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Don't Go into the Woods

I don't want to mince my words here, so let me be clear: Camp is a very bad movie. It's billed as a comedy, but I can't seem to figure out on which level the comedy is supposed to work. Is the whole thing -- the whole premise - is the whole thing a farce? Maybe it is supposed to be a sort of Mystery Science Theater 3000 kind of funny? Or is it supposed to be a moving story which also happens to be funny? I ask these questions with the fear that Camp was designed to be that last one. I think writer/director Todd Graff meant to create a comedy that is at once funny, touching, and inspiring. According to my calculations, he has failed.

Camp Ovation is a summer camp for creative kids. Kids that sing, kids that dance, but most of all, kids that are gay. Actually, the girls are straight. It's the boys that like each other. The common thread, though, is that they're all varying degrees of misfit. Social outcasts. Kids that can't get a junior prom date and the like. Why are they so socially inept? Why, it's all that ridiculous creativity running through their tiny little veins. Camp Ovation is the one place that all these kids can make a summer pilgrimage towards in order to gain creative salvation. One place where they won't get beaten up for dressing in drag for their prom, in other words.

Well, all of this creative harmony is shattered when, on the first day of camp, in walks Mister Heterosexual, a 16 year old heartthrob named Vlad. Now, most Vlads I know don't speak with a Rochester accent, but that doesn't stop Vlad from waltzing right in and stealing the hearts of both Ellen and her best friend Michael. Why is there a straight guy at Camp Ovation? Everyone wants to know. For my two cents, however, I thought there was something confused about Vlad when he auditioned with a version of "Wild Horses" that sounded more like the Sundays' version of the song than the Stones'. Also, there's a scene later in the movie in which Vlad rides his skateboard back and forth in front of Michael, vying for his attention. He skates quite poorly for a kid that brings his skateboard to a camp in the woods. I was under the impression that every kid born post-1985 had to have chops on a skateboard.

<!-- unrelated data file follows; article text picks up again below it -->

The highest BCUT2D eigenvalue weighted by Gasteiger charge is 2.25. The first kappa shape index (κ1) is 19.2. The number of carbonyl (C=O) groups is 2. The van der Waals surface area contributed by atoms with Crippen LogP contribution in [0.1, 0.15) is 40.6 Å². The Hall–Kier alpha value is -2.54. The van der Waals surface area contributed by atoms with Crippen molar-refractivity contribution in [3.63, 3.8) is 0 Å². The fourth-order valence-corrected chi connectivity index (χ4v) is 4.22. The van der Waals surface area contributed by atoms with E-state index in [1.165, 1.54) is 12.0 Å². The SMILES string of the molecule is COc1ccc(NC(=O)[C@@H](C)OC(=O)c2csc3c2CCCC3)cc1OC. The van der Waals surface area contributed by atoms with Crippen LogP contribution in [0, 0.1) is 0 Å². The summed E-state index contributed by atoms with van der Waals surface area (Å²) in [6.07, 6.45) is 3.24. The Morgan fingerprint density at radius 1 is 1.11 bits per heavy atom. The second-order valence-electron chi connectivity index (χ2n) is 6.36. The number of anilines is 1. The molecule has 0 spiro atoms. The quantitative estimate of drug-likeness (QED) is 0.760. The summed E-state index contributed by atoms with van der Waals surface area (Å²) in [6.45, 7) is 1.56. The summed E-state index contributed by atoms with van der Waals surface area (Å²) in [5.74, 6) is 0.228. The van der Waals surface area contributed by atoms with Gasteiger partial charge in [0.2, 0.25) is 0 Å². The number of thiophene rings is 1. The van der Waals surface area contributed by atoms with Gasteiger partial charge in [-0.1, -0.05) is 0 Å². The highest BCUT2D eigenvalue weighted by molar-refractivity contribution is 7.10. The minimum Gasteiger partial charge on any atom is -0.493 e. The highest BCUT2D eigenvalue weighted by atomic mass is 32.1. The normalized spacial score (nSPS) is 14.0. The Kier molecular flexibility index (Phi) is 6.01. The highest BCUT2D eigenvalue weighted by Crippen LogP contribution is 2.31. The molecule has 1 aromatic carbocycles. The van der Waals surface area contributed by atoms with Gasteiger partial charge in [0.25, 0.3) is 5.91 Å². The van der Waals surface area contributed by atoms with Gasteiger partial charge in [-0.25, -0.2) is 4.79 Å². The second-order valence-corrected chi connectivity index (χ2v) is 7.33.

So, here's how Camp works. You get up, you rehearse something creative, and you put on a flashy production for the parents and whatever yokels crawl out of the woods to see them. But while all of this is happening, Vlad is seducing Ellen. He also seduces a couple of the other sex-starved creative chicks in the process, but hey - it's Vlad's world.

Once again: terrible movie. The world is an interesting one, though, and if the damn thing hadn't been so unbearably cheesy, Camp could have accomplished some things. It's an environment that's completely out of the ordinary for most viewers. However, even Graff backs down from a challenge here: Vlad isn't the typical good-looking sophomore in high school hunk that we think he is. He's had a tough go of it too: he's got OCD. And, to add to that, he's an attention hound and generally kind of an asshole. There are a couple of creepy shots of Vlad removing clothing while Michael stares him down, and Vlad loves it. All over the map.

Still, this movie will definitely appeal to some. After viewing the movie and being in total agreement that it was horrible, my girlfriend and I decided that there were certain friends of ours who would absolutely love Camp. They're the ones we usually toss into the Target Audience category, the ones who will gleefully pay their $9 solely on the basis of a Freddie Prinze, Jr. headline. They'd like Camp. But to be completely honest, I really had a hard time sitting through it and not punching myself in the face for being there.


Rated PG-13
1 hours 55 minutes

Daniel Letterle
Joanna Chilcoat
Robin de Jesus
Sasha Allen
Tiffany Taylor